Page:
The Congressional Budget Office (CBO) is now predicting that federal debt held by the public will reach 107% of gross domestic product (GDP) by 2029.
- Estimates from CBO anticipate that federally held debt will reach new records in just a few short years. By 2053, it will reach 181% of the GDP.
- These new numbers would surpass any other recorded levels of federally held debt.
- While these projections depend on no significant law changes in the next 30 years, CBO estimates that publicly held debt will make up 98% of the GDP by the end of 2023, Forbes reports.
- The CBO warned that if this level of debt does occur, economic growth will slow, interest payments on foreign debt will increase, and the economic outlook will worsen.
Why it’s news
The current debt projections are already grim, but the Congressional Budget Office thinks it could worsen. The prediction for 2053 conditions is expected to rise due to growing interest rates, declining trust in the U.S. dollar, and worsening inflation.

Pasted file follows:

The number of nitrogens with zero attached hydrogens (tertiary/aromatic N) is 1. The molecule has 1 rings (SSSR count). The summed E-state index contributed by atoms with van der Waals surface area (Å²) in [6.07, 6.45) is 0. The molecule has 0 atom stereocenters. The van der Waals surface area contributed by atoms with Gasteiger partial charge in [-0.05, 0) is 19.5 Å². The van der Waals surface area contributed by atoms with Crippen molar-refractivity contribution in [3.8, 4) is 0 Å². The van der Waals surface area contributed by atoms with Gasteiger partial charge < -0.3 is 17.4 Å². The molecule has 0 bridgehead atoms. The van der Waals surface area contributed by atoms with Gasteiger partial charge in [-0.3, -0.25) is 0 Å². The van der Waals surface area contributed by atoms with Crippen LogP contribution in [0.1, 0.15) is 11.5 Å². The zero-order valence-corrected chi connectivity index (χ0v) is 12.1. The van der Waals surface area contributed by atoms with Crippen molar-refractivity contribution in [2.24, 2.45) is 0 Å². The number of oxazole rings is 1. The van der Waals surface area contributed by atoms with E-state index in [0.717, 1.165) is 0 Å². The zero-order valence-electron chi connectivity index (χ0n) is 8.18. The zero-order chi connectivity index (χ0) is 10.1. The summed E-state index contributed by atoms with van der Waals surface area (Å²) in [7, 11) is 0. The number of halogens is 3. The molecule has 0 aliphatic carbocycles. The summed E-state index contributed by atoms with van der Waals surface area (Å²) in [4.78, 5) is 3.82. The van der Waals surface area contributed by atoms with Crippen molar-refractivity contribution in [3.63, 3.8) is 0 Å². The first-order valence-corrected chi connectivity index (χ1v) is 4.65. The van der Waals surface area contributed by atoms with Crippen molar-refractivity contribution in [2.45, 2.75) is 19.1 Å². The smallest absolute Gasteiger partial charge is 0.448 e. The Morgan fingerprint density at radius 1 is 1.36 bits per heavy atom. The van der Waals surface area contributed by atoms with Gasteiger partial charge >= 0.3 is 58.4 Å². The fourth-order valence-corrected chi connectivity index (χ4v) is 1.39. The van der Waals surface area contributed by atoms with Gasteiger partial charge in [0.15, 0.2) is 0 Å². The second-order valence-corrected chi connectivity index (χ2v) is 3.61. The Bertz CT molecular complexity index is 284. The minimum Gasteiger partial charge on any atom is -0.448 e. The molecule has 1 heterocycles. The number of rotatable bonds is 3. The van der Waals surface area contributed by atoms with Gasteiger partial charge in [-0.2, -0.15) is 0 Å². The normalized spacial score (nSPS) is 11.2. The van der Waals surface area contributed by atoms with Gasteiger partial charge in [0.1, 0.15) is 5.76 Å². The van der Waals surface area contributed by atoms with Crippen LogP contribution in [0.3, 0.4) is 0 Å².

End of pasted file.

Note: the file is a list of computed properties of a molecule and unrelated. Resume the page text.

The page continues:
Last year, CBO predicted the U.S. would reach 185% debt in relation to GDP by 2052. As spending increases and tax revenues remain low, CBO expects the deficit to continue growing. These factors will be made worse by an aging population, increasing strain on Social Security and healthcare, Forbes reports.
However, the Budget Office added that predicting budgetary outcomes is difficult over long time periods because so many factors can change during those years. Even if laws stayed as they are now, the office warned that its projections “would be subject to considerable uncertainty.”
Other predictions from CBO suggest that deficits will average 7.3% of GDP in the next 30 years—that is over double the average in the last 50 years. By 2053, the office expects deficits to account for 10% of GDP. Numbers at that level were only seen during World War II and the COVID pandemic.
Backing up a bit
The last record debt-to-GDP ratio occurred just after World War II. Debt levels reached 106% of GDP in 1946. Numbers neared similar levels during the pandemic when the ratio was around 100% debt to GDP. Federal spending to provide COVID-related aid contributed heavily to this increase, Forbes reports.